Photodynamic therapy (PDT), also known as photochemotherapy, uses light-activated photosensitizers (PS) in the presence of oxygen to kill cells (1). PDT has become a promising modality to treat skin, esophagus, and lung cancers, as well as other diseases such as atherosclerosis, macular degeneration, and rheumatoid arthritis (2). In PDT, light excites the singlet state of the PS, followed by intersystem transition from the singlet state to the triplet state; then, the energy is transferred from the triplet state of the PS to the triplet ground state of oxygen, 3O2(X3Σg-) (3O2 triplet state quenching) to generate singlet oxygen, 1O2(a1Δg) (3). The produced 1O2 is a major cytotoxic agent that has a short life time (<200 ns) and an average diffusion range (~20 nm, which is smaller than the diameter of a cell) (2). Such a short diffusion range requires the delivery of target-specific PS agents into subcellular compartments such as cytoskeletal tubulin, lysosomes, mitochondria, plasma membrane, and the nucleus, where they can generate 1O2 efficiently (2). A novel type of PS agent, called a photodynamic molecular beacon (PMB) or killer beacon, has been developed to meet this requirement (2, 4). A typical PMB consists of four modular components: a fluorescent PS, a quencher, a linker, and a delivery vehicle. The target-specific linkers keep the fluorescent PS and the quencher within effective distance of the Föster radius (3–6 nm) (2), which allows efficient fluorescence resonance energy transfer between the fluorescent PS and the quencher. As a result, the fluorescent PS is silent until the PMB meets the target, where the enzyme cleaves the linker and activates the fluorescence of the PS (4). Thus, the PS performs two functions by producing 1O2 to kill cells and by illuminating detectable fluorescence to image its own therapeutic outcome (5).
Matrix metalloproteinases (MMPs) have been pharmaceutical targets for many years because they play important roles in many diseases such as atherosclerosis, lung pulmonary fibrosis, and cancer (4). MMPs in tumors aid the degradation of extracellular matrix, facilitate neoplastic cell motility, and direct cell invasion (4). Also known as matrilysin, MMP subtype-7 (MMP7) is one of only a few MMPs that are actually secreted by tumor cells (6). Pyro-Gly-Pro-Leu-Gly-Leu-Ala-Arg-Lys(BHQ3) (PPMMP7B) is a PMB specific for MMP7, and it is detectable with near-infrared (NIR) fluorescence imaging (4). PPMMP7B consists of the infrared fluorescence PS pyropheophorbide α (Pyro), a black hole quencher 3 (BHQ3), and a peptide linker (Gly-Pro-Leu-Gly-Leu-Ala-Arg-Lys (GPLGLARK)) (4). The peptide contains the tripeptide motif Pro-Leu-Gly for MMP7 recognition, and the cleavage site is located between the Gly and Leu residues. Pyro acts as the intracellular delivery vehicle and as the PS (absorption, 665 nm; emission, 675 nm and 720 nm) with good 1O2 production (50%). Pyro lacks dark toxicity (toxicity in absence of light) because of its low absorption between 450–600 nm. BHQ3 (absorption, 672 nm) can efficiently quench Pyro fluorescence via fluorescence resonance energy transfer (FRET). The cleavage of Pyro-Gly-Asp-Glu-Val-Asp-Gly-Ser-Gly-Lys(BHQ3) (PPB) by MMP7 separates the PS (Pyro) from the quencher (BHQ3) and restores the Pyro fluorescence for detection.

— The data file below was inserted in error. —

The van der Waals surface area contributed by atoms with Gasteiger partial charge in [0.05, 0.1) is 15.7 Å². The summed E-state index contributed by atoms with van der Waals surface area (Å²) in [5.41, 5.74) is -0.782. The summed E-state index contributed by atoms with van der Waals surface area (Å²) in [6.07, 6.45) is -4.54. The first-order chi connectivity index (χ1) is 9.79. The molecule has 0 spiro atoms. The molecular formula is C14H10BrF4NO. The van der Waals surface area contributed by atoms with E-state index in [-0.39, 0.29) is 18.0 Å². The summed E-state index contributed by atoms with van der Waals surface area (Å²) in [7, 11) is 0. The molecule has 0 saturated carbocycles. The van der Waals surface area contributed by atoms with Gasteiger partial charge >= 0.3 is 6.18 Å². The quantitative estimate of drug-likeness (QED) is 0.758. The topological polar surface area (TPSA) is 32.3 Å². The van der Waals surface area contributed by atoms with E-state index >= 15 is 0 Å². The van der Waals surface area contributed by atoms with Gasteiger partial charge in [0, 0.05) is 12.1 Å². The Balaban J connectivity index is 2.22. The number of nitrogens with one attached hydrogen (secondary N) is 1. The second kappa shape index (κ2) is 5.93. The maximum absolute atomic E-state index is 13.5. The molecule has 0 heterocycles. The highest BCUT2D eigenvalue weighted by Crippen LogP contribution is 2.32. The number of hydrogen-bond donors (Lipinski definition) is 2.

Zheng et al. reported the detailed synthesis of PPMMP7B (4). A peptide of Fmoc-GPLGLAR(Pbf)K(Mtt)-Sieber resin (Pbf is 2,2,4,6,7-pentamethyldihydrobenzofuran-5-sulfonyl; Mtt is methyltrityl) was synthesized by the manual, Fmoc, solid-phase, peptide synthesis protocol with the use of commercially available N-α-protected amino acids as building blocks, Sieber amide resin as a solid support, and N-hydroxybenzotriazole (HOBt)/2-(benzotriazole-1-yl)-1,1,3,3-tetramethyluronium hexafluorophosphate (HBTU) as amino acid activators. After the last Fmoc group cleavage, Pyro-acid was coupled to the N-terminal glycine of the peptide-resin at a molar ratio of 3:1. The produced peptide resin was treated with 3% trifluoroacetic acid (TFA) and 5% triisopropylsilane (Tis) in dichloromethane to give Pyro-GPLGLAR(Pbf)K, followed by reaction with BHQ3-N-hydroxysuccinimide (NHS) to produce Pyro-GPLGLAR(Pbf)K(BHQ3). The resulting peptide was treated with 95% trifluoroacetic acid and 5% triisopropylsilane to produce PPMMP7B. The labeling was confirmed with ultraviolet-visible spectroscopy by identifying Pyro-specific absorbance at 414 nm and BHQ3-specific absorbance at 676 nm.
In Vitro Studies: Testing in Cells and Tissues